Drought and water mismanagement spark deadly protests in Iran

The driest conditions in 53 years have brought chronic mismanagement of water resources to crisis point, with at least eight people killed in protests against the regime

Dams on the River Karun have reduced water flow downstream (Photo: M Samadi/Wikimedia Commons)


Drought and mismanagement of water resources are fuelling anger at Iran’s government, sparking protests in which at least eight people have been killed.

Iran’s water resources have been depleted by a lack of rain, the building of hydro-electric dams and farming of water-intensive products like rice, wheat and sugar cane. Farmers hit by water shortages are fleeing their villages to live in precarious settlements on the outskirts of cities.

Protests against these water shortages began two weeks ago in the south-western province of Khuzestan, inflamed by a heatwave with temperatures of up to 50C. Unrest has spread to other cities including the capital Tehran.

“Some villagers just do not have water to drink. They have to go and get water from small puddles on the ground. Its not right for animals to drink water like this,” Ali Nazemi, an Iranian hydrologist, told Climate Home News. “In big cities, they’re consuming bottled water for a number of years because the water that comes from the pipes is coloured and smelly.”

Experts say a lack of capacity and coordination between government agencies has allowed the problem to get worse and a comprehensive overhaul of regulations in multiple sectors is needed.

“Climate change is a player here,” said Nazemi, who researches at Concordia University in Montreal, Canada, “but environmental problems in general and water problems in Iran in particular are multi-faceted issues.”

Protests began in Iran’s hot south-west. Graph shows the 95th percentile of historical maximum daily air temperature from 1980 to 2004. (Vaghefi et al)

According to Iran’s meterological agency, the country’s average temperature has increased by 2C since the 1960s, rainfall has decreased 20% in the last 20 years and October 2020 to June 2021 was the driest period in 53 years.

A recent Nature study found that this trend is set to continue. Compared to 1980-2004, 2025-2049 is going to have more frequent and severe heatwaves, droughts and floods.

Over 90% of Iran’s water is used for agriculture. Due to international sanctions, the government wants the country to be self-sufficient and has encouraged farmers to grow water-intensive crops like wheat, rice and sugar cane.

“Iranian officials have acknowledged that outdated agricultural and irrigation systems, as well as poor water management policies in the past three decades, have contributed to nationwide water shortages,” Banafsheh Keynoush, an expert in the region’s geopolitics, told Climate Home News.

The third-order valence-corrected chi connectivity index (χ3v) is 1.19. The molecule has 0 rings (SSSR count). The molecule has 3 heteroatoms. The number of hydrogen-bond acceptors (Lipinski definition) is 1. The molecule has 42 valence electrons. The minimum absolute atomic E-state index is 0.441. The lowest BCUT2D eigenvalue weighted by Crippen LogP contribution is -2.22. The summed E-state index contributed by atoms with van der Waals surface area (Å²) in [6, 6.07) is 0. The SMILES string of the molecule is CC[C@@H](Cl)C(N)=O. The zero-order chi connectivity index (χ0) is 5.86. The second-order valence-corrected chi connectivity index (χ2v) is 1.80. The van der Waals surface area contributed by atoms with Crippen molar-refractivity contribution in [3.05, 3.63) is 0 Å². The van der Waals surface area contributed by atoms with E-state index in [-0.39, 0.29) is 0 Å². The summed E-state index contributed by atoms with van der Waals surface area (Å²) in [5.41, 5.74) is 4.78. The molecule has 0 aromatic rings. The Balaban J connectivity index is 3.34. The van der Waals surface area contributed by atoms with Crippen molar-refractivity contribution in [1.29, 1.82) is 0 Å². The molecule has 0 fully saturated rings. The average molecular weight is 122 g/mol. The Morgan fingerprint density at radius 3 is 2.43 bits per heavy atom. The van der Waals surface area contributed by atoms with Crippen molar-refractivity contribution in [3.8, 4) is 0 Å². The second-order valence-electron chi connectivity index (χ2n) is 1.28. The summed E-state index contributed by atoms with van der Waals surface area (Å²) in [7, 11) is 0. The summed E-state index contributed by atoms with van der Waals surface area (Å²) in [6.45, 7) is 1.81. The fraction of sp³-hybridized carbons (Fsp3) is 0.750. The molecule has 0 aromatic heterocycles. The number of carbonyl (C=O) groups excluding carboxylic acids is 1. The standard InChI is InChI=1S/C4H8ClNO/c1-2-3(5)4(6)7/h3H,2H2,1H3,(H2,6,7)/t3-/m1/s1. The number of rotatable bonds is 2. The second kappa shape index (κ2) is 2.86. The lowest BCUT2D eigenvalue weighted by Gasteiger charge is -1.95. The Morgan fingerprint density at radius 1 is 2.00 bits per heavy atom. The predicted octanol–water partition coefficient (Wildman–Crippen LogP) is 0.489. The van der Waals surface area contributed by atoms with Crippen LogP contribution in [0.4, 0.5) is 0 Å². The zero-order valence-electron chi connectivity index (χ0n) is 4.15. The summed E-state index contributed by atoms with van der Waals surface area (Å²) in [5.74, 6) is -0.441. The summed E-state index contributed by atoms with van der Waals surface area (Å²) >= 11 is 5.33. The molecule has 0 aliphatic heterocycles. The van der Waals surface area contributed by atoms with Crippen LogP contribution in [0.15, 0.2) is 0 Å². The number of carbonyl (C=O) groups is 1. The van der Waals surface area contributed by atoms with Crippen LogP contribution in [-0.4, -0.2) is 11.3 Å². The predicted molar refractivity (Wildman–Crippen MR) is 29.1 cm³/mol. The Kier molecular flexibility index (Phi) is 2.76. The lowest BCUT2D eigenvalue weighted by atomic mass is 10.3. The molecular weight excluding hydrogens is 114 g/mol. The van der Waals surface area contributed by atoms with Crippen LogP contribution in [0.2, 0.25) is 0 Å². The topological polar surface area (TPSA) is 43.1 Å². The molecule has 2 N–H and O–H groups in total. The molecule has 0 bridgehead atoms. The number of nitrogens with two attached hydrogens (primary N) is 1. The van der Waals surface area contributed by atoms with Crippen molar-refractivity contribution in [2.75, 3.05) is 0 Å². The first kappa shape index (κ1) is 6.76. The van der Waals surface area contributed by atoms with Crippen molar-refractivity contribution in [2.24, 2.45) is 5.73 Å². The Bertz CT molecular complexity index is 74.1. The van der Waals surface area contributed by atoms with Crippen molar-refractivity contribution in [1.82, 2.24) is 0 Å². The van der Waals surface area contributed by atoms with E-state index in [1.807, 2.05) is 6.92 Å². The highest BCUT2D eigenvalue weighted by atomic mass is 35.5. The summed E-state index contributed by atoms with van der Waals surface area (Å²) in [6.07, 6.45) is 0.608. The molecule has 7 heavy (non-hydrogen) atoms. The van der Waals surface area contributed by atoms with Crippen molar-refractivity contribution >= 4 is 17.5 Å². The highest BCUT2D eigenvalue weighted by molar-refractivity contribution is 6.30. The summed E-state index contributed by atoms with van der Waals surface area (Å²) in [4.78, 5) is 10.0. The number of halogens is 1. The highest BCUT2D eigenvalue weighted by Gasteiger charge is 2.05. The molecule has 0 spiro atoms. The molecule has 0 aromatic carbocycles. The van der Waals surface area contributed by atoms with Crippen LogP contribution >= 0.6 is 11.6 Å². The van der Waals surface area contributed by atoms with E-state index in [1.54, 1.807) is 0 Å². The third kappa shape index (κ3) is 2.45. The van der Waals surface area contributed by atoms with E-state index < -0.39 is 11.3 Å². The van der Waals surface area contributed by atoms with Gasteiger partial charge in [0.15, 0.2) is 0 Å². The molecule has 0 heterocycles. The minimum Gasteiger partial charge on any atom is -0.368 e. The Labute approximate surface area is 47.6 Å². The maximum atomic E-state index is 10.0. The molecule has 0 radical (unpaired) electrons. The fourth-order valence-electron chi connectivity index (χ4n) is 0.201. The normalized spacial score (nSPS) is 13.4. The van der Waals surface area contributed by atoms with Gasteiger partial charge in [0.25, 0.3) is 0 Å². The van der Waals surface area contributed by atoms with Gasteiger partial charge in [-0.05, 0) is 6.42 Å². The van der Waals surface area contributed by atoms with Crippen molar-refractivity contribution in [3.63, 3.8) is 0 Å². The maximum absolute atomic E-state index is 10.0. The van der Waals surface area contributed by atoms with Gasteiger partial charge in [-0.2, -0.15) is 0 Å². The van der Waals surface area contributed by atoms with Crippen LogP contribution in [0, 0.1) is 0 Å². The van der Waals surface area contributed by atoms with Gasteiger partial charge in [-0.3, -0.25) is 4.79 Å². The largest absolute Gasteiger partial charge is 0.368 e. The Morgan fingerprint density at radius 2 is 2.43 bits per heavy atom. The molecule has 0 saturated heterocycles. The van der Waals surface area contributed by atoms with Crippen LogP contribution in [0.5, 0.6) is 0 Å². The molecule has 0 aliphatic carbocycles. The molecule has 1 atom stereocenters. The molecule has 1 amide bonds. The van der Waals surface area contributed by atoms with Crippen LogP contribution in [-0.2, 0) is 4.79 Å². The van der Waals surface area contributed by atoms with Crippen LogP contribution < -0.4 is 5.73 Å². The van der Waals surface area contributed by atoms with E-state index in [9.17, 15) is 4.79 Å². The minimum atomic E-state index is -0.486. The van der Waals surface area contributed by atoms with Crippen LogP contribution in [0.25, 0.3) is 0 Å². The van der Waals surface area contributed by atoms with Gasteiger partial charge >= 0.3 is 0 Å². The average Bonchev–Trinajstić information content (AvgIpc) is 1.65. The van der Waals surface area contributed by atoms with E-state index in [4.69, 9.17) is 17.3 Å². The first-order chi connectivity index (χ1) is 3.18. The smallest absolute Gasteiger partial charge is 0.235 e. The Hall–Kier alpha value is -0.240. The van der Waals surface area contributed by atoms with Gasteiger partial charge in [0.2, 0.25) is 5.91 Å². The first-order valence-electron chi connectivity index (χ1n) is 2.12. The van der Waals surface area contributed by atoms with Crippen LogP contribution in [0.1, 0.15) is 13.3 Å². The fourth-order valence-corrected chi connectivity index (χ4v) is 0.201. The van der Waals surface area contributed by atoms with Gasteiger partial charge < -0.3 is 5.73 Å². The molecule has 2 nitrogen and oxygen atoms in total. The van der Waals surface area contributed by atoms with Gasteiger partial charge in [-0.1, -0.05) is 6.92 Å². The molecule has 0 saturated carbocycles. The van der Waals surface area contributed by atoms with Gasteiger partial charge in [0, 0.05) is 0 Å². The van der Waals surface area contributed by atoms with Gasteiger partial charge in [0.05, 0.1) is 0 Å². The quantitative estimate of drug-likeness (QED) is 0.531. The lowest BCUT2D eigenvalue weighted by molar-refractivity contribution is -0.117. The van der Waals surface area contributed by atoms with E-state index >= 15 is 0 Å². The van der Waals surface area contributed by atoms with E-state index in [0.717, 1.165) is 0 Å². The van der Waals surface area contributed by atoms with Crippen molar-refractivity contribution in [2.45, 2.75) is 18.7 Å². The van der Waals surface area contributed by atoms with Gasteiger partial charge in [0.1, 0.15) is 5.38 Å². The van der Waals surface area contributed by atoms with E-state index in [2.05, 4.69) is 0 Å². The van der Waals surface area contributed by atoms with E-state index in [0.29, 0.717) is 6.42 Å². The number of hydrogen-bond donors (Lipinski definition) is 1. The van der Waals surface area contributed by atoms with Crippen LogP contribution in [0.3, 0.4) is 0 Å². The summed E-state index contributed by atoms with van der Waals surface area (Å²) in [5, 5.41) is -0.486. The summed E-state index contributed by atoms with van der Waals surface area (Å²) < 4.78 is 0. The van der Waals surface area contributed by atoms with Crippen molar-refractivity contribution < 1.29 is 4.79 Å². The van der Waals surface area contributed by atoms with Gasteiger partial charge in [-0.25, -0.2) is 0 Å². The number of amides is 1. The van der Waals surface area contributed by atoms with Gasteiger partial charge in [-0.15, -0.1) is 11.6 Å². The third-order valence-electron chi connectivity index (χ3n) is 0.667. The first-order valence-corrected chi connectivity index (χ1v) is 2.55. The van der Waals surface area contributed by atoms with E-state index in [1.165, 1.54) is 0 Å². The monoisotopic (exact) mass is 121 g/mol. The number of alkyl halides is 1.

Rice paddies like this one in Isfahan use a lot of water. (Ninara/Flickr)

Water shortages have been made worse by the building of hydro-electric dams like those on Khuzestan’s Karun river, the biggest in Iran. The water collects in reservoirs and evaporates due to the intense and worsening heat.

The authorities have released water from these dams to ease the scarcity in response to the protests, Keynoush said, and 33 new water and sewage projects are under construction in the province. But some water resources are left untapped or sent to other parts of Iran.

“There is no comprehensive nationwide water management plan, or inter-agency coordination, although there is a lot of talk about the need to have them,” she added.

One ecosystem under particular strain is the Hur al-Azim wetland, on the border of Iran and Iraq. Since the 1980s the marshes have been dried out by the effects of upstream dams and opened to oil exploration. While researchers studying satellite images found some revival since 2000, the wetland covers just over half its former area.

Nikahang Kowsar is an Iranian geologist who has worked in Khuzestan. He told Climate Home News that herders, mainly from the Iranian Arab community, were struggling to keep their buffalo alive.

In other areas of Iran, Kowsar said that farmers do not have enough water to grow their crops and that the over-use of aquifers has led to subsidence and sinkholes.

“If you don’t have water, you have to leave and in the last few decades, millions of villagers have left their homes behind and migrated to slums and shanty towns,” he said.

A similar process in the north of Syria led many farmers to move to cities in the 2000s. Lukas Ruettinger, senior adviser at Adelphi, told Climate Home News this had played a part in the protests which led to the ongoing civil war.

Ruettinger said that the Iranian protests were  “one example of how climate change and weather extremes can increase the pressure on a dysfunctional government which is then not able to manage the pressure peacefully”.

Disagreement over how increasingly scarce water should be used can be managed peacefully though, he said. Although California’s water supply is drying up and there is resentment towards big agriculture, this tension has not spilled over into violence.

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